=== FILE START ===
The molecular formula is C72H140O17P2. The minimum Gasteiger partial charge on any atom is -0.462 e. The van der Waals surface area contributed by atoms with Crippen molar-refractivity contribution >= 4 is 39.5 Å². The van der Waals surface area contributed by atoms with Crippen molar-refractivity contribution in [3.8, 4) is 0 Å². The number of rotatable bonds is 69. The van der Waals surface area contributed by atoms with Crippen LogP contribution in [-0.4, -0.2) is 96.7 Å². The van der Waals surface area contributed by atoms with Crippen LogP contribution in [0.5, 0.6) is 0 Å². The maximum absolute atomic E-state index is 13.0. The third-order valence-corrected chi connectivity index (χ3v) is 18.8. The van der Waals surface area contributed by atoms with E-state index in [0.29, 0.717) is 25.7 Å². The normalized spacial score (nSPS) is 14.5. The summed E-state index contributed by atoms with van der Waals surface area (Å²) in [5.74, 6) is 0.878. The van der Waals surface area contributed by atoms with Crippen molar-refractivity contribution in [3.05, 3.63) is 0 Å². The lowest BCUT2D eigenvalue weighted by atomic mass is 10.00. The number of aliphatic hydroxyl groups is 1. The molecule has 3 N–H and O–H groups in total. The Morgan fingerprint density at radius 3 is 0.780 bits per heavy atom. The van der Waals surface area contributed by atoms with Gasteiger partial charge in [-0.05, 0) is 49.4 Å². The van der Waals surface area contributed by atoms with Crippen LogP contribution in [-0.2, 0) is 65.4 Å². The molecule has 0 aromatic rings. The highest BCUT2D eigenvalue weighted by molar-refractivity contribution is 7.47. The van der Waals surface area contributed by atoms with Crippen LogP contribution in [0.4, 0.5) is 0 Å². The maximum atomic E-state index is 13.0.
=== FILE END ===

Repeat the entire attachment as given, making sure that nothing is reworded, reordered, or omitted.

The molecular formula is C72H140O17P2. The minimum Gasteiger partial charge on any atom is -0.462 e. The van der Waals surface area contributed by atoms with Crippen molar-refractivity contribution >= 4 is 39.5 Å². The van der Waals surface area contributed by atoms with Crippen molar-refractivity contribution in [3.8, 4) is 0 Å². The number of rotatable bonds is 69. The van der Waals surface area contributed by atoms with Crippen LogP contribution in [-0.4, -0.2) is 96.7 Å². The van der Waals surface area contributed by atoms with Crippen LogP contribution in [0.5, 0.6) is 0 Å². The maximum absolute atomic E-state index is 13.0. The third-order valence-corrected chi connectivity index (χ3v) is 18.8. The van der Waals surface area contributed by atoms with E-state index in [0.29, 0.717) is 25.7 Å². The normalized spacial score (nSPS) is 14.5. The summed E-state index contributed by atoms with van der Waals surface area (Å²) in [5.74, 6) is 0.878. The van der Waals surface area contributed by atoms with Crippen molar-refractivity contribution in [3.05, 3.63) is 0 Å². The lowest BCUT2D eigenvalue weighted by atomic mass is 10.00. The number of aliphatic hydroxyl groups is 1. The molecule has 3 N–H and O–H groups in total. The Morgan fingerprint density at radius 3 is 0.780 bits per heavy atom. The van der Waals surface area contributed by atoms with Gasteiger partial charge in [-0.05, 0) is 49.4 Å². The van der Waals surface area contributed by atoms with Crippen LogP contribution in [-0.2, 0) is 65.4 Å². The molecule has 0 aromatic rings. The highest BCUT2D eigenvalue weighted by molar-refractivity contribution is 7.47. The van der Waals surface area contributed by atoms with Crippen LogP contribution in [0.4, 0.5) is 0 Å². The maximum atomic E-state index is 13.0.